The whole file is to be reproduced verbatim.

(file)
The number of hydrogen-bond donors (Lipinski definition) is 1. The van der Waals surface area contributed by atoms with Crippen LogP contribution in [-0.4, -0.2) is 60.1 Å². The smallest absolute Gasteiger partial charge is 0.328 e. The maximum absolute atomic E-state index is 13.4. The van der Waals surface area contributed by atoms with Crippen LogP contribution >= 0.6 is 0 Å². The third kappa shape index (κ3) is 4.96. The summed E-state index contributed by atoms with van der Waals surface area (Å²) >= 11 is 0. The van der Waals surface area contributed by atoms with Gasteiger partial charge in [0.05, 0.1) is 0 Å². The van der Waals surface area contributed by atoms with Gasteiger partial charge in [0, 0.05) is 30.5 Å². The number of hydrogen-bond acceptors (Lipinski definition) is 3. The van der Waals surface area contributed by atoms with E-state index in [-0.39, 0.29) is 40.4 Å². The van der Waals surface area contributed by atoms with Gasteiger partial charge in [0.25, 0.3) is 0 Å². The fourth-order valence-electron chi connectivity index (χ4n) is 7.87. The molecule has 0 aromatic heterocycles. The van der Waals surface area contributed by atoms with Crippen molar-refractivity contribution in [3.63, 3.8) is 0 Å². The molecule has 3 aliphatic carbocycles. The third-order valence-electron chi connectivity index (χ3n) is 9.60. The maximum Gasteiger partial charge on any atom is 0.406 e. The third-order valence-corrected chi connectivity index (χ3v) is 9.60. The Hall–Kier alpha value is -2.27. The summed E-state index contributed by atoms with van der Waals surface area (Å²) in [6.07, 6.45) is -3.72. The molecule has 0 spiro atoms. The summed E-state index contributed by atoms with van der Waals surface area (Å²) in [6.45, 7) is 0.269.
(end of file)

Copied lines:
The number of hydrogen-bond donors (Lipinski definition) is 1. The van der Waals surface area contributed by atoms with Crippen LogP contribution in [-0.4, -0.2) is 60.1 Å². The smallest absolute Gasteiger partial charge is 0.328 e. The maximum absolute atomic E-state index is 13.4. The van der Waals surface area contributed by atoms with Crippen LogP contribution >= 0.6 is 0 Å². The third kappa shape index (κ3) is 4.96. The summed E-state index contributed by atoms with van der Waals surface area (Å²) >= 11 is 0. The van der Waals surface area contributed by atoms with Gasteiger partial charge in [0.05, 0.1) is 0 Å². The van der Waals surface area contributed by atoms with Gasteiger partial charge in [0, 0.05) is 30.5 Å². The number of hydrogen-bond acceptors (Lipinski definition) is 3. The van der Waals surface area contributed by atoms with E-state index in [-0.39, 0.29) is 40.4 Å². The van der Waals surface area contributed by atoms with Gasteiger partial charge in [0.25, 0.3) is 0 Å². The fourth-order valence-electron chi connectivity index (χ4n) is 7.87. The molecule has 0 aromatic heterocycles. The van der Waals surface area contributed by atoms with Crippen molar-refractivity contribution in [3.63, 3.8) is 0 Å². The molecule has 3 aliphatic carbocycles. The third-order valence-electron chi connectivity index (χ3n) is 9.60. The maximum Gasteiger partial charge on any atom is 0.406 e. The third-order valence-corrected chi connectivity index (χ3v) is 9.60. The Hall–Kier alpha value is -2.27. The summed E-state index contributed by atoms with van der Waals surface area (Å²) in [6.07, 6.45) is -3.72. The molecule has 0 spiro atoms. The summed E-state index contributed by atoms with van der Waals surface area (Å²) in [6.45, 7) is 0.269.